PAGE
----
I recently bought a Video Genie II computer off eBay. Now to get it all running smoothly, and try out some enhancements.
First off, a slightly disappointing result from my first (peripheral) soldering project:
I was trying to get the Video Genie to work with an Amstrad green screen (GT65) monitor. I reckoned they’d be a good match (plus I’m not sure I can get my forthcoming frame buffer converter to work with the composite video signal from the Video Genie).
But after soldering up a phono to 6-pin DIN lead, the picture just rolls, as if it isn’t getting a sync signal.
Sure enough, the GT65 pin out doesn’t specify video, it specifies *luminance*, with a separate sync pin. It expects a pure luminance signal, with a composite sync delivered separately.
I tried putting the composite video signal onto the sync as well as the luminance, but it obviously isn’t clean enough as it didn’t work.
Now interestingly, the sync stripper circuit I’m planning to build for my framebuffer project, is designed to separate out the composite sync from a composite video signal, to feed into the frame buffer. But maybe I don’t need that to feed in the Amstrad signal if it already has separate composite sync?
But then maybe I instead need the sync stripper to go the other way and create a composite sync signal if I need to use the Video Genie with the Amstrad monitor!
Argh, plans! Much easier to follow when they don’t change!
Next up, I found a system test disk for the System 80 (that’s what the Video Genie was called in most countries). It did a soak test of the RAM, and all looks good
I decided to finally open up the Video Genie expansion unit to have a look. It’s the box that adds the disk interface and an extra 32KB of RAM, as well as having slots for an RS232 interface and an S100 expansion card (neither of those currently fitted):
I did this partially out of curiosity, and partly to follow the disk interface connectors to see if the lines for drives C and D are actually wired up. They seem to be, and that’s also what the manual says.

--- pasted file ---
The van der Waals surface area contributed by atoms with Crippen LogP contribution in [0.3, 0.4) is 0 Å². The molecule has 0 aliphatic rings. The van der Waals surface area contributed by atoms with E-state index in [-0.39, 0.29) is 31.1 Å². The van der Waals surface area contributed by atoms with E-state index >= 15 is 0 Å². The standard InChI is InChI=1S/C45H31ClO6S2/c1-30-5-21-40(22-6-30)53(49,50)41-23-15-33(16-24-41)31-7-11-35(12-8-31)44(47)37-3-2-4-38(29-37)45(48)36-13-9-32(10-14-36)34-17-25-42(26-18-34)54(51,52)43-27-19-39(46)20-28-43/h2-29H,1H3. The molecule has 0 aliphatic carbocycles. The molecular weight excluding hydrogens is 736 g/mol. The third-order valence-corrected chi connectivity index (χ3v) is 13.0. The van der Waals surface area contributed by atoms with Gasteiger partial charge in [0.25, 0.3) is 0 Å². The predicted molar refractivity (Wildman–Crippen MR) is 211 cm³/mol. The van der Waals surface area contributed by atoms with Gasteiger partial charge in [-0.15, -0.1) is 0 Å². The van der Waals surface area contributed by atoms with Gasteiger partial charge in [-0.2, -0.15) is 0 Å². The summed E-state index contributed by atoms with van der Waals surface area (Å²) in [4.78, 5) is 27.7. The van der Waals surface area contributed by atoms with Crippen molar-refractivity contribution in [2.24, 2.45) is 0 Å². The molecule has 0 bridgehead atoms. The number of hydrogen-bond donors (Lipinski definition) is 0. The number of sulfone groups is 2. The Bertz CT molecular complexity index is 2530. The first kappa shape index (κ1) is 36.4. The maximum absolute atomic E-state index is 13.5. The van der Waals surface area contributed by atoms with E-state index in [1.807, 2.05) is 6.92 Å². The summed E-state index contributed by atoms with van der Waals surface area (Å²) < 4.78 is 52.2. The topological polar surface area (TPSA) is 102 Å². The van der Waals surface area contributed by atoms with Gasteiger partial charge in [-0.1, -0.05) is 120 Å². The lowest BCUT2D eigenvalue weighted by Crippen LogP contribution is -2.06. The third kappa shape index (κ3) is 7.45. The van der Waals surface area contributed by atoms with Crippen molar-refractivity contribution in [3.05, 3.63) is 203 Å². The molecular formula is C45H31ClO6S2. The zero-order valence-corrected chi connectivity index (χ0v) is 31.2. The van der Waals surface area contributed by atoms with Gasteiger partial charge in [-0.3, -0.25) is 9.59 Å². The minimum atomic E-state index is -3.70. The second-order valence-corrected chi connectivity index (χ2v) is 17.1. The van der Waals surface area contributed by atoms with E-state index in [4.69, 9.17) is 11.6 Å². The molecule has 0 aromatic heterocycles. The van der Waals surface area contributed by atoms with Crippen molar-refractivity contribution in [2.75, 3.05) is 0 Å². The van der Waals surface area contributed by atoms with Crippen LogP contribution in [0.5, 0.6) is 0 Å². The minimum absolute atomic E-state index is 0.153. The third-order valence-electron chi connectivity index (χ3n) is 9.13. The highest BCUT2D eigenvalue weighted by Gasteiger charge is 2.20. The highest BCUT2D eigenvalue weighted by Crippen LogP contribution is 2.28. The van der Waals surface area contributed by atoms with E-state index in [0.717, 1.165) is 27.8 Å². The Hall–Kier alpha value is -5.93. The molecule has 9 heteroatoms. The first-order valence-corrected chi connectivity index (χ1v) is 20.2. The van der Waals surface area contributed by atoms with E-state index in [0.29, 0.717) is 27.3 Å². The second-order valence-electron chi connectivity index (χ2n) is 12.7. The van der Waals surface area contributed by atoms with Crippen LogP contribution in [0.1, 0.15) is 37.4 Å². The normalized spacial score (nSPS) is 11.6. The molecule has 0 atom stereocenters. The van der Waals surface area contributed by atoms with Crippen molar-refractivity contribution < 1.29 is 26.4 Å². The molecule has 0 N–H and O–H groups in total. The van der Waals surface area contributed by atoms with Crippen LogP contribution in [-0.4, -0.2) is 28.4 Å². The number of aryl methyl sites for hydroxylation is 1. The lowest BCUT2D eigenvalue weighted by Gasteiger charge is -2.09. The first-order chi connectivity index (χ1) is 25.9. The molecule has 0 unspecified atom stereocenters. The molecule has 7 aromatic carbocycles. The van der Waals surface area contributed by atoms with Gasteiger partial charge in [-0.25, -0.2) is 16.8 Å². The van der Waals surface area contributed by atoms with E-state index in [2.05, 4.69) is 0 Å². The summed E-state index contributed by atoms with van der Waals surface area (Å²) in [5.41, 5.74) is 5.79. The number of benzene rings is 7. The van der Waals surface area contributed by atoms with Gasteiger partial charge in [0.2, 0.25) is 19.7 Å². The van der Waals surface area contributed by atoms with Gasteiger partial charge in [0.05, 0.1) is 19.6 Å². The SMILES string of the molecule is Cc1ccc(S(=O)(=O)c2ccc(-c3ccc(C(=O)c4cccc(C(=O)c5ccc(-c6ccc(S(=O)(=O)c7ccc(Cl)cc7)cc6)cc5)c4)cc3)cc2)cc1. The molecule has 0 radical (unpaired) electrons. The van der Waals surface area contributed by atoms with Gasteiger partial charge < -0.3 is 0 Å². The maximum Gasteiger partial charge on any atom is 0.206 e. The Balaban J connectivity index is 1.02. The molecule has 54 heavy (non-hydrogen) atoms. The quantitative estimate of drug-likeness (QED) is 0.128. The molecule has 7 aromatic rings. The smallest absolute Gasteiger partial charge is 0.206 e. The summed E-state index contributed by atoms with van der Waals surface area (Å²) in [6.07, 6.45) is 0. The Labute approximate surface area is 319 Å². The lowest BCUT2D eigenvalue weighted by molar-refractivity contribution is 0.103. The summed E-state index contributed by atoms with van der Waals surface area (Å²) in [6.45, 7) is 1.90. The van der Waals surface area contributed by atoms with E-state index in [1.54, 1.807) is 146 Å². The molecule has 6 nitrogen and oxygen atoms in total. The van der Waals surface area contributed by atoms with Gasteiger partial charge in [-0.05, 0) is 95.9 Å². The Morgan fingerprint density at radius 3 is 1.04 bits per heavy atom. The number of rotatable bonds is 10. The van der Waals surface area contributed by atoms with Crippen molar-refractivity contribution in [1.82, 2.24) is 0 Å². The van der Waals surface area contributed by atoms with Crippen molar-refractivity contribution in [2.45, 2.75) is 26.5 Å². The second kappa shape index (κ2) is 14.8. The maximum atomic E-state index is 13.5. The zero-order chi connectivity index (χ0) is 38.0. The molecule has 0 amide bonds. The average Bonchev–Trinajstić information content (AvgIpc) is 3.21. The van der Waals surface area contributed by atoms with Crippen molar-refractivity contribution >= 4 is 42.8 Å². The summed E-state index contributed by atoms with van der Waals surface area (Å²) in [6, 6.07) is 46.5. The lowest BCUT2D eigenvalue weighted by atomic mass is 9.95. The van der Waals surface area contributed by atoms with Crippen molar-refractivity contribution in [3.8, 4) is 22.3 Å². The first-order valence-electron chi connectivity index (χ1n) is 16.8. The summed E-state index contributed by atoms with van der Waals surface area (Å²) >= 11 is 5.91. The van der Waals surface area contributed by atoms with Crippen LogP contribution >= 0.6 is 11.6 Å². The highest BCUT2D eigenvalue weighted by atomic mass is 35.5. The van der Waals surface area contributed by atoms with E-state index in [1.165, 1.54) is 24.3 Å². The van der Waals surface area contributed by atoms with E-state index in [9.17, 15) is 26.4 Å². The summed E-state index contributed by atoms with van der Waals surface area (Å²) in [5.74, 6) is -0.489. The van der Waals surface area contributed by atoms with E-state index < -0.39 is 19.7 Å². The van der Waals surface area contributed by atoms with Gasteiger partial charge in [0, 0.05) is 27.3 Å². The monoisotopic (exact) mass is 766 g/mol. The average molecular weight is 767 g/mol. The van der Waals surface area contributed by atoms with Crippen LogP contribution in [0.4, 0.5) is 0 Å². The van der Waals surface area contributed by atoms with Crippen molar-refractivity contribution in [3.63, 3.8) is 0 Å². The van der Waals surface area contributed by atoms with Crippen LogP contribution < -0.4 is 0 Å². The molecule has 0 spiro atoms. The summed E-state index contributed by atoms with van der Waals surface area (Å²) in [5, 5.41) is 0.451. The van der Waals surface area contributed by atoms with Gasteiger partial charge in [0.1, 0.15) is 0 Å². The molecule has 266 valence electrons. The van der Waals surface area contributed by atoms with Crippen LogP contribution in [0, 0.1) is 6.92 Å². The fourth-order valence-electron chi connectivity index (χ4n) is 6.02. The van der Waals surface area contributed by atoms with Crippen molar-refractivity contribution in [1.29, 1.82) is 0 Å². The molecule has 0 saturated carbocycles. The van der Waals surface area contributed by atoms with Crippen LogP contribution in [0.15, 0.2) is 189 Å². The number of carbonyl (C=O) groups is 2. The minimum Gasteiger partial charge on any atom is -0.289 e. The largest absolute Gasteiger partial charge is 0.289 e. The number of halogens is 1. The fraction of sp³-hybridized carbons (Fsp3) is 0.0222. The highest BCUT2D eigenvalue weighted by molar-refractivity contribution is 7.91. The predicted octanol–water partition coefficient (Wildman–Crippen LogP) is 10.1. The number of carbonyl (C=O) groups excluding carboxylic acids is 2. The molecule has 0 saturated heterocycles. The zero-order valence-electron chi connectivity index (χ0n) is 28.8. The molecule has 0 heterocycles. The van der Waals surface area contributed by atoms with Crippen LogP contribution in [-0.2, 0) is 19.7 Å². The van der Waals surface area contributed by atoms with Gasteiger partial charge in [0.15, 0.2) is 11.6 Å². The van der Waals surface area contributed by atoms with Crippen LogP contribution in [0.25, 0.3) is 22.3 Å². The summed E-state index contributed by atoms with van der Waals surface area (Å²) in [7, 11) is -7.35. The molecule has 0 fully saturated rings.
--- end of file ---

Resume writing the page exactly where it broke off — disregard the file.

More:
That’s good, as it potentially gives me the option to run a USB floppy emulator alongside the twin physical disks.
Here’s what the manual says about the disk interface wiring (which is consistent with the Shugart floppy standard):
Of interest are pins 10,12,14, and 32, which select which of the four disks is being accessed.
Note that some places refer to disks 1-4, and others 0-3. To prevent ambiguity I try to use A,B,C,D
Next to open up the twin disk unit to see how that’s wired up, and see if I can fix the second drive (only one drive worked when it arrived, although both worked before it was shipped by courier):
Here’s the working drive (with cable removed). A jumper allows it to act as A, B or C. It’s currently A. The connector for D is there, but it’s not clear that it goes anywhere useful. The lack of a jumper suggests the drive cannot be D.
Here’s the connector for the non-working drive. It has DIP switches instead of jumpers. It appears to support being A, B, C, D with the switches 1,2,3,5 from the right.
It looks like it’s trying to be drive B, but the switch isn’t fully on. Is that the problem? Did the switch get knocked in transit?
I tested the switches and traces with a multimeter. The switches for A and B connect the corresponding cable pin to the resistor R10. But the switches for C and D don’t do anything. The cable connector for D (remember its pin 32 on the far left) is connected but doesn’t seem to go anywhere near the DIP switch.
The DIP switch is socketed, so I remove it. The third pin is broken, which is why the drive C switch doesn’t work:
So it looks like each drive can theoretically be A,B or C, but they haven’t allowed for D. And this drive can’t be C because of the broken pin.
Still, between them they can be any two out of A, B, and C, which is fine
So I provided I can wire up an extra connection on the cable, I can add a USB disk, and have A, B and C drives.
I think it probably makes sense to leave the two physical disks as A and B, and put in a switch to allow my USB disk to be whatever I need.
That way I can run the Genie with just the USB disk as A, or I can use just the physical disks as A and B, or I can have all three with the USB as C.
That makes most sense, as the main reason for connecting all three is if I want to copy files between physical disks and USB. In that case I need a boot disk as well as the two disks I’m copying, and if the USB is one of the disks being copied, it can’t be the boot disk. (The boot disk is always drive A).
All this is input to the planning stage. I was basically trying to work out whether my USB disk should have a switch for A and B, or to allow C and D as well.
So A/B/C/D it is.
I reassemble the drives and test them.
And indeed the DIP switch in the faulty drive was the problem. Once I pushed the switch all the way closed and reassembled the drive, everything’s now working ok
I now have two fully working physical disk drives on the Video Genie. (Here’s drive 1 aka drive B working nicely again.)